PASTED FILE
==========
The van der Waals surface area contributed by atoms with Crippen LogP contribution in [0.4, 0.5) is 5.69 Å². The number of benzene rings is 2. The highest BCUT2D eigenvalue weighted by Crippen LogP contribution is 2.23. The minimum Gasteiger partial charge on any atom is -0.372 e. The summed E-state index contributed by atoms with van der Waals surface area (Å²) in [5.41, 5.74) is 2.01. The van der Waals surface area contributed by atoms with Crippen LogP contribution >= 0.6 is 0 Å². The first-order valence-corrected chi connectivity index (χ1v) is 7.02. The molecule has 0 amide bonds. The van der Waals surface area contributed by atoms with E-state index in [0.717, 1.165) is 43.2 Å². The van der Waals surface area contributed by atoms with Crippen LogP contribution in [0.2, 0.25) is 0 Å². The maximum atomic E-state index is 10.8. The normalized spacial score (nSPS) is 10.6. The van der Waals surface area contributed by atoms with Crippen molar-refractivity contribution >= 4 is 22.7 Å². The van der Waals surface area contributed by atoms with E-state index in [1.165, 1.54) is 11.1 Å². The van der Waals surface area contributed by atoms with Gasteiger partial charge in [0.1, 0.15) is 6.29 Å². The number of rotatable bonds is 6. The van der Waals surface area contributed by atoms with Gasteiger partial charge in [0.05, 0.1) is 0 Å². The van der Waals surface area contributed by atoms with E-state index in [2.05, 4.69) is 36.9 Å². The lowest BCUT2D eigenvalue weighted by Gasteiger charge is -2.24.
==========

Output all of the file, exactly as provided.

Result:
The van der Waals surface area contributed by atoms with Crippen LogP contribution in [0.4, 0.5) is 5.69 Å². The number of benzene rings is 2. The highest BCUT2D eigenvalue weighted by Crippen LogP contribution is 2.23. The minimum Gasteiger partial charge on any atom is -0.372 e. The summed E-state index contributed by atoms with van der Waals surface area (Å²) in [5.41, 5.74) is 2.01. The van der Waals surface area contributed by atoms with Crippen LogP contribution >= 0.6 is 0 Å². The first-order valence-corrected chi connectivity index (χ1v) is 7.02. The molecule has 0 amide bonds. The van der Waals surface area contributed by atoms with E-state index in [0.717, 1.165) is 43.2 Å². The van der Waals surface area contributed by atoms with Crippen LogP contribution in [0.2, 0.25) is 0 Å². The maximum atomic E-state index is 10.8. The normalized spacial score (nSPS) is 10.6. The van der Waals surface area contributed by atoms with Crippen molar-refractivity contribution >= 4 is 22.7 Å². The van der Waals surface area contributed by atoms with E-state index in [1.165, 1.54) is 11.1 Å². The van der Waals surface area contributed by atoms with Gasteiger partial charge in [0.1, 0.15) is 6.29 Å². The number of rotatable bonds is 6. The van der Waals surface area contributed by atoms with Gasteiger partial charge in [0.05, 0.1) is 0 Å². The van der Waals surface area contributed by atoms with E-state index in [2.05, 4.69) is 36.9 Å². The lowest BCUT2D eigenvalue weighted by Gasteiger charge is -2.24.